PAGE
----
Friday, April 27, 2012

Rolling Stones...

In an article about her memories of growing up in Tennessee (Her life spanned from horses and model T's to the Internet!), a woman named Ruth Shannon mentioned rolling stones.  This, apparently, was a name for peddlers.  She mentioned that peddlers came to her family home twice a week and that bartering and trading for goods was a way of life.   

Am I the last person in the U.S. to know this name for peddler?  I associate the name with the song, "Papa was a rolling stone", which I don't think meant peddler, and, of course, the Rolling Stones.  I suppose it wouldn't be a short jump from calling a peddler a rolling stone to using the term to mean anyone who travels about, seldom staying at home and living a wild life. 

My mother and aunts used to tell of traveling photographers who came through the middle Tennessee countryside, as they did in many parts of the country.  We have many photographs, some quite old, that were taken when these photographers came through.  Whoever was at home prettied up in a hurry for a picture taking.  My father's west Tennessee family were uptown, as they had some of theirs done in a studio.



Tuesday, April 17, 2012

What famous Tennessee preacher said "No" to the Civil War?

David Lipscomb, a preacher in the churches of Christ and the man for whom David Lipscomb University is named did not believe that followers of Jesus should participate in war. In a work entitled, "On Civil Government, he said, "All the wars and strifes between tribes, races, nations, from the beginning until now, have been the result of man's effort to govern himself and the world, rather than to submit to the government of God.

In a letter, reprinted as "To His Excellency The President of The Confederate States of America," Lipscomb appealed to Jefferson Davis so that "members of the churches of Jesus Christ" would be exempt from serving as soldiers in the Confederacy.

Unlike some pacifists, Lipscomb seemed to take his beliefs directly from his mentor, Tolbert Fanning and from the scriptures, rather than from philosophy or from other well known pacifists of the era, such as Tolstoy.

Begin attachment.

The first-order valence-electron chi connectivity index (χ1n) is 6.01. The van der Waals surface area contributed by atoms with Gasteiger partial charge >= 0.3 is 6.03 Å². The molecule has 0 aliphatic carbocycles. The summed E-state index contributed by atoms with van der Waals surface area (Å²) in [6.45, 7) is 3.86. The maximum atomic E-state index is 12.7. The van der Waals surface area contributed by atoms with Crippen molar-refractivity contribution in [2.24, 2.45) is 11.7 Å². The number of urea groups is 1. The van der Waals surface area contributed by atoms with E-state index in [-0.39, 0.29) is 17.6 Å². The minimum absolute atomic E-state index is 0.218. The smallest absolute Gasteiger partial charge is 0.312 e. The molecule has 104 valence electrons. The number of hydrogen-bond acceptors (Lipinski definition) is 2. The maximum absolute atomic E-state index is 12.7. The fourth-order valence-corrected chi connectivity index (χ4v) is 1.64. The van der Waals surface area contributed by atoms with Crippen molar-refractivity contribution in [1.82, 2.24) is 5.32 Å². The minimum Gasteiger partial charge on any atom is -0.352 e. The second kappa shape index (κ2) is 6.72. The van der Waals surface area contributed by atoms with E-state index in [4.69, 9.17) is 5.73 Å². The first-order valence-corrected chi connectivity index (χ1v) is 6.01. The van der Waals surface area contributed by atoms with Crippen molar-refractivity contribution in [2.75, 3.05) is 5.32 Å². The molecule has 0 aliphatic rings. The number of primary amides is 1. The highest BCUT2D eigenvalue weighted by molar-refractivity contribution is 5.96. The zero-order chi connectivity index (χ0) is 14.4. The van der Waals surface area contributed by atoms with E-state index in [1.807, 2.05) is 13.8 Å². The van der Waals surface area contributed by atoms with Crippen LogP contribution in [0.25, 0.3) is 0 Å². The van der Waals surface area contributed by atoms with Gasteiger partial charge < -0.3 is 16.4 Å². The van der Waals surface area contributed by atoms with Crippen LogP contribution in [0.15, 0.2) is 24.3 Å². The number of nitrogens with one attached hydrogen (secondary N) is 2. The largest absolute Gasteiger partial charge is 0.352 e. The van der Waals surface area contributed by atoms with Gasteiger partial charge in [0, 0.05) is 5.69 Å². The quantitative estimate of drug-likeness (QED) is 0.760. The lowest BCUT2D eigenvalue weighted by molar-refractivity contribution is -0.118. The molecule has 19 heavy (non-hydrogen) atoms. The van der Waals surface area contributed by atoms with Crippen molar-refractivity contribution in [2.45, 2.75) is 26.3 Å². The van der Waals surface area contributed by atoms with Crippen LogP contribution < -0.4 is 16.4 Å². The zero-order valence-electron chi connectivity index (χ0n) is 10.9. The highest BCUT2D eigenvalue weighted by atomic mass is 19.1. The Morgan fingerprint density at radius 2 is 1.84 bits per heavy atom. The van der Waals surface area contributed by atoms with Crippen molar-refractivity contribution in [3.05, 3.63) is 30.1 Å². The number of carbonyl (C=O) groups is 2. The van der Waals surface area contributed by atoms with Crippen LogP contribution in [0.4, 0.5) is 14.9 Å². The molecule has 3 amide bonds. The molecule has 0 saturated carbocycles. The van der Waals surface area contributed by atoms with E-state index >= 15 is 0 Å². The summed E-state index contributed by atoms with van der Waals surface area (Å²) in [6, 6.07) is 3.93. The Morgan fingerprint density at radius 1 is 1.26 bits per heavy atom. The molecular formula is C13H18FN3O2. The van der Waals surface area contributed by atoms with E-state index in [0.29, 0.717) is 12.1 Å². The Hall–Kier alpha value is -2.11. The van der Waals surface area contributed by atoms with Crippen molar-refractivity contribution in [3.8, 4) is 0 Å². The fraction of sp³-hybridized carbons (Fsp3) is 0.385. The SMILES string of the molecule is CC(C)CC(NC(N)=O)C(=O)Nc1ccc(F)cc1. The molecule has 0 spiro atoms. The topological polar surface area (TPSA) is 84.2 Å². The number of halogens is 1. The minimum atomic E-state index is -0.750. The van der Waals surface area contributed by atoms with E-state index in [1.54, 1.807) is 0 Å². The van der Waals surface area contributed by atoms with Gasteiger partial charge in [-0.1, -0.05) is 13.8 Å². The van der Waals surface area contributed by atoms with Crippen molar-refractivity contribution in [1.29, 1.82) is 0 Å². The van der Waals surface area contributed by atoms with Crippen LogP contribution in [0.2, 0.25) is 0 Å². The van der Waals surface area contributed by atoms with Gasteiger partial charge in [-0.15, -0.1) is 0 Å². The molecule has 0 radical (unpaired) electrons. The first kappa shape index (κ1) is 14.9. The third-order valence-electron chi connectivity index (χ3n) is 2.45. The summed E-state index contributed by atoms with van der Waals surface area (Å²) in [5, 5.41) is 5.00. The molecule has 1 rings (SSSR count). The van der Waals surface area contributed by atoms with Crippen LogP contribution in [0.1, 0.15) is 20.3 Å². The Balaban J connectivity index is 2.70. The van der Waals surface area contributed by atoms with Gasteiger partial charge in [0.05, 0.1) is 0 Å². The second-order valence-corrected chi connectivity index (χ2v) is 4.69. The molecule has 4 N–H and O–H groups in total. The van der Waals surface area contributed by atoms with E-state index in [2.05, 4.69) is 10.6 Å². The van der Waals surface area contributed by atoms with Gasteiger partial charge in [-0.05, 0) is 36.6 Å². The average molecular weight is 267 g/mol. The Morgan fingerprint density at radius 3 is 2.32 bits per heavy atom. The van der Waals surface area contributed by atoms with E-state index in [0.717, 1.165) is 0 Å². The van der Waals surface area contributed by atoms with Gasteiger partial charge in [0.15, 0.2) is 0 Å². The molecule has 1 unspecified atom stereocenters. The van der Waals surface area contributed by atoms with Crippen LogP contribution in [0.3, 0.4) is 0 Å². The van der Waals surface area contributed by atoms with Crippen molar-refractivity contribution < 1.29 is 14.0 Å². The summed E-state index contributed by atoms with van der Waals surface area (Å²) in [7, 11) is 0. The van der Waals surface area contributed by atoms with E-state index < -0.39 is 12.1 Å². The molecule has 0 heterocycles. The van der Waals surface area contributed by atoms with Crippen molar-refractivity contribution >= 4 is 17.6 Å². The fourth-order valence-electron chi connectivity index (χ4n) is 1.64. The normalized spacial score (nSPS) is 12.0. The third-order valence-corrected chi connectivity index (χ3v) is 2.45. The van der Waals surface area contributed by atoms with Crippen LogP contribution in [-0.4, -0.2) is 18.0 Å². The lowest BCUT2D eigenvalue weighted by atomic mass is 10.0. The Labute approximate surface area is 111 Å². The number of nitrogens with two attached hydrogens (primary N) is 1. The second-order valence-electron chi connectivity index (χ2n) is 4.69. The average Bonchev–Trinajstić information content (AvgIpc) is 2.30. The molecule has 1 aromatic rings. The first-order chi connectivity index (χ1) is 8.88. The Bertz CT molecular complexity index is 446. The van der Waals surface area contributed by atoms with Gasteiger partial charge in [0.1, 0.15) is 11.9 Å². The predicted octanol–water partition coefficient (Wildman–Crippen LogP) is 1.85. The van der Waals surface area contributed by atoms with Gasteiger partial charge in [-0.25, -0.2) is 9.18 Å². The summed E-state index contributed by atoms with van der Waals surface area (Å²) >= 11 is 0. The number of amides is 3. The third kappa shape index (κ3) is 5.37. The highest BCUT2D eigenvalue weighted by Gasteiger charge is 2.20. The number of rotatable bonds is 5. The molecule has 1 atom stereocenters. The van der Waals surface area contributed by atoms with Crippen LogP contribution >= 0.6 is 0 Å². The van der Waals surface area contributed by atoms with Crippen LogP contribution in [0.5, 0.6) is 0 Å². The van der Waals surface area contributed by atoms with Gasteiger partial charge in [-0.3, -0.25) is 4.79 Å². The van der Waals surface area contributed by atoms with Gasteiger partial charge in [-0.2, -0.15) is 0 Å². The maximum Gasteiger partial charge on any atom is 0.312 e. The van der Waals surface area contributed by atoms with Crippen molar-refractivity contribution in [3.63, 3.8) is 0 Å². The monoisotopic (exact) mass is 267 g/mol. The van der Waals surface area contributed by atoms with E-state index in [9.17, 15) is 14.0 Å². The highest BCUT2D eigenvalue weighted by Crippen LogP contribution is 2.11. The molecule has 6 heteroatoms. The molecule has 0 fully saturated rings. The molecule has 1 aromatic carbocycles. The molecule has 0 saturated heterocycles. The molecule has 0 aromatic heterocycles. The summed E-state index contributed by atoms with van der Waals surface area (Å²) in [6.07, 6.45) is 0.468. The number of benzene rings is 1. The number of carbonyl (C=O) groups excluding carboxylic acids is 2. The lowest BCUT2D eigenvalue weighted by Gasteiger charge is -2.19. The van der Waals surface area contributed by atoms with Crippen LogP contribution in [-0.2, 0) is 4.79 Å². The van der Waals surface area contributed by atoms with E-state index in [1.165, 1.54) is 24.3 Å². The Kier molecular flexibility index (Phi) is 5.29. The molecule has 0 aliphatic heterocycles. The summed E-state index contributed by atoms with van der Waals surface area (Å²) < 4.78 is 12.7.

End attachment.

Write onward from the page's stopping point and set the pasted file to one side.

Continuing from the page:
This article is too short to explain his views fully.   If you'd like to learn more about his thinking, there are books and articles written about his view of the scriptural duties of a follower of Jesus.

He was not the only theologian of the time to wrestle with the issue of Americans participating in a war, particularly in a Civil War.  In particular, he had a counterpart in the northern branch of the restoration movement, who felt the same.  He believed that the northern cause was right, but that Christians should not take up arms to support it.   

Whether for political or religious reasons, the decision to secede from the Union was a hard one for Tennessee in general.  Tennessee was the last of the states to secede from the Union and to join the Confederate States of America.  It was the first of the Confederate States  to be readmitted to the Union.  Even after readmission, however, there continued to be local squabbles over the same issues of the Civil War for decades after.

All the wars and strifes between tribes, races, nations, from the beginning until now, have been the result of man's effort to govern himself and the world, rather than to submit to the government of God.
David Lipscomb, On Civil Government p.14

And, the winner is...

Rose has won a copy of my novel, A Tree Firmly Planted.

Rose, please send me your contact info at elizabethatmundiedotus, and I will get the book to you!